However, civilians do not always have the option of not engaging with combatants or do not always perceive non-engagement strategies as the most effective. These contribute to the adoption of strategies that involve some level of interaction, nonviolent or violent, with combatants. Nonviolent engagement strategies require civilians to interact with members of armed groups who pose a threat to their physical integrity but do not involve the use of violence on the part of the civilians. They include negotiating with armed groups, paying taxes to them, providing labor, and engaging in sexual relationships with group members. Girls and women entered sexual relationships with men from all factions during Liberia’s civil war in exchange for protection from violence (Birch, 2008; Utas, 2005). These relationships were the only means of protection available to many women, including those who had been abducted and forced to join rebel groups. Civilians have formed peace communities across Colombia to create a buffer between themselves and armed groups (Kaplan, 2013a). These communities are often supported by local and international nongovernmental organizations and their members refuse to carry arms and to support armed groups by withholding necessities such as food, information, and transportation (Alther, 2006). Furthermore, civilian communities, namely indigenous communities, have managed to reduce their experience of violence by effectively addressing disputes with neighbors and managing relations with macro-armed actors (Kaplan, 2013c). Civilians can also diffuse norms of protection to belligerents who may target them (Kaplan, 2013b). Due to their proximity and familiarity to armed groups, they may be better positioned than external organizations to “nudge” these groups to comply with these norms (Kaplan, 2013b).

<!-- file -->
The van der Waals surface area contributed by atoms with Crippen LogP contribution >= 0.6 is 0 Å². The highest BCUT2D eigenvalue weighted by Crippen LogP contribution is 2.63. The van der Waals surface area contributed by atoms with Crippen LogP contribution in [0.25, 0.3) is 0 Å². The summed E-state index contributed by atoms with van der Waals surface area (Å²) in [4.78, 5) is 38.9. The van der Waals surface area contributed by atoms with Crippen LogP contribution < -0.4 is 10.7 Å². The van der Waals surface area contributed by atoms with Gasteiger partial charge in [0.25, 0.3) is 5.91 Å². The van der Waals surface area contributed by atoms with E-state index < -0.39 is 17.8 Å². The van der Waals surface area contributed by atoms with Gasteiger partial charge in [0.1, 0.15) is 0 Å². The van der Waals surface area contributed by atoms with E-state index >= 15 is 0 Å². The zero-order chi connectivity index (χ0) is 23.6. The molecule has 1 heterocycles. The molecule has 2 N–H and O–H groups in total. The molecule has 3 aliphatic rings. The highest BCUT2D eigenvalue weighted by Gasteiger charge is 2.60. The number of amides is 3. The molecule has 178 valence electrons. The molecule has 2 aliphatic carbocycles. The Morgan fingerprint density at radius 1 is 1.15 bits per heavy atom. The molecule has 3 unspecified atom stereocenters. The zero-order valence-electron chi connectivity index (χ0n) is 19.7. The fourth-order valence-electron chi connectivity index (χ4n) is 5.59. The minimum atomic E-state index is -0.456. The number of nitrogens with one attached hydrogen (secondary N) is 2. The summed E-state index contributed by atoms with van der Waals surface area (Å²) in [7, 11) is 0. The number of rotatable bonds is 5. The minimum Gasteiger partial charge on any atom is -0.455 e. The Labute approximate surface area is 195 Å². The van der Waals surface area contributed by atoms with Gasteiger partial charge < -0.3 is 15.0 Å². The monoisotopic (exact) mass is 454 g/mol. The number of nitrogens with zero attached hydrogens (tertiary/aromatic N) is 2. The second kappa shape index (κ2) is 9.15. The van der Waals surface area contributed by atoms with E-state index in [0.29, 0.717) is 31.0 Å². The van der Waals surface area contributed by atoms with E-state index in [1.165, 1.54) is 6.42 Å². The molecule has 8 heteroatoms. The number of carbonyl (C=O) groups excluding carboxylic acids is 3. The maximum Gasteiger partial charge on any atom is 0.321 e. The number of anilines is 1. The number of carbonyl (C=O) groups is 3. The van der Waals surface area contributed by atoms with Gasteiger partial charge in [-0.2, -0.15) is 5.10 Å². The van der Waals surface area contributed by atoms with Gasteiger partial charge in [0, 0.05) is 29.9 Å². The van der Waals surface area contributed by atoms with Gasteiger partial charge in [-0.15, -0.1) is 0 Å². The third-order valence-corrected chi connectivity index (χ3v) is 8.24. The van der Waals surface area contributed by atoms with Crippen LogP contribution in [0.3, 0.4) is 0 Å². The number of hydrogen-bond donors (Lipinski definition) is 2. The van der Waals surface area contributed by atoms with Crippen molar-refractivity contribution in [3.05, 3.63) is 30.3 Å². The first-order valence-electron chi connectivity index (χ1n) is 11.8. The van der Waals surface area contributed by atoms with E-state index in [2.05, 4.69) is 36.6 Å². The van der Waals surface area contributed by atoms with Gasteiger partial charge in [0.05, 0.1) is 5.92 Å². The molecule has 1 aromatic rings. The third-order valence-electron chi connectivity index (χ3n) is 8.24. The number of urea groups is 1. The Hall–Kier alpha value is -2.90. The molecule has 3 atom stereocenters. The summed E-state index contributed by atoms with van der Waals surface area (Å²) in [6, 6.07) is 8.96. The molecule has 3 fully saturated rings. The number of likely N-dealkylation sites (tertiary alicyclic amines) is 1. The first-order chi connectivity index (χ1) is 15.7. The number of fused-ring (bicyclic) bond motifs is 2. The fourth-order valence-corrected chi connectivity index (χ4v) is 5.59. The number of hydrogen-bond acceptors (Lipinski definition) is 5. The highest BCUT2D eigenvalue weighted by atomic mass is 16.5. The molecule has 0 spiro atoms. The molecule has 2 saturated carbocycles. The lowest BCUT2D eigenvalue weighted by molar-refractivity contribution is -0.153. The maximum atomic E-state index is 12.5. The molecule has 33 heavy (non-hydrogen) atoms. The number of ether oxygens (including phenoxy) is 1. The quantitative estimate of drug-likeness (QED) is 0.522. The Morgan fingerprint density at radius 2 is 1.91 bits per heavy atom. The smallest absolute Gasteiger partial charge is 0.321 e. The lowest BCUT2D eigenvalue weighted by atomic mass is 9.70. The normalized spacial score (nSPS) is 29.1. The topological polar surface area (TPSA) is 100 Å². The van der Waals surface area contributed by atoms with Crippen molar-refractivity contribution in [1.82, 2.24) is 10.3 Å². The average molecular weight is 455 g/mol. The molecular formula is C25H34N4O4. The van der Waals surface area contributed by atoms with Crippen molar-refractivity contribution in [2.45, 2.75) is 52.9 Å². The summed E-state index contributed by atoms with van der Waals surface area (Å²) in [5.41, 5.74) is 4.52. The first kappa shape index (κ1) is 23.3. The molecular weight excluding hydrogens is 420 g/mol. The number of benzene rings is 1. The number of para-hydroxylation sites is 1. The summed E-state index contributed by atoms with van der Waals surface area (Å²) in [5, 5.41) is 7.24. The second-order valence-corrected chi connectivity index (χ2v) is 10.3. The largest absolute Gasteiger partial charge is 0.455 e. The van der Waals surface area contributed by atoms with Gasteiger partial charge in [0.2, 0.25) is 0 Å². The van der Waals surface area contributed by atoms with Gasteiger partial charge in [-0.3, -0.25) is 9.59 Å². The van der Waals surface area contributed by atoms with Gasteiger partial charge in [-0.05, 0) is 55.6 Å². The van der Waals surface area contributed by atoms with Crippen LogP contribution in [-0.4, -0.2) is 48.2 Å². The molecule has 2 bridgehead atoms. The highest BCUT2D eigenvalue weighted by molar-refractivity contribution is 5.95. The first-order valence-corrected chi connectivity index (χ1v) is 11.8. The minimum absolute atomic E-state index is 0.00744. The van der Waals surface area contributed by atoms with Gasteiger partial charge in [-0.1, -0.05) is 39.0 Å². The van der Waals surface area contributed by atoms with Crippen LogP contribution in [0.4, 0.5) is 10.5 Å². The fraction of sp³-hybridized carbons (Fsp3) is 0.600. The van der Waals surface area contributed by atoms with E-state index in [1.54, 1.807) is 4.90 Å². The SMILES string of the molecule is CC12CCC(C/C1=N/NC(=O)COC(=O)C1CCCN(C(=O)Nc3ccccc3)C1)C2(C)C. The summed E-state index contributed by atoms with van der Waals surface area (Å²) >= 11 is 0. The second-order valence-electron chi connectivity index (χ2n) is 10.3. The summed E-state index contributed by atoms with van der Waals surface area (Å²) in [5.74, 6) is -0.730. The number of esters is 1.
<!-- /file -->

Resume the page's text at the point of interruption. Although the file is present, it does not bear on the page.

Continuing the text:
But engagement with armed groups can also be violent. Violent engagement describes strategies in which civilians employ violence to protect their physical integrity. It includes civilians providing material support and information to armed groups in exchange for protection, creating self-protection militias, or joining existing armed groups. During the Sudanese civil war, Nuba women supplied the Sudan People’s Liberation Army (SPLA) with food (Corbett, 2011). The SPLA was at war with the Sudanese government and its militias. Still in Sudan, men from communities affected by the war in Darfur created militias to protect themselves and their communities, while Kosovo Albanians joined the Kosovo Liberation Army to protect themselves and their properties during the Kosovo conflict (Bellamy & Williams, 2009). In Myanmar, Karen villagers caught in the war among the Myanmar government and two pro-independence groups, the Democratic Karen Buddhist Army (DPKA) and the Karen National Union, offered their sons as conscripts to all factions in exchange for protection (South, 2012).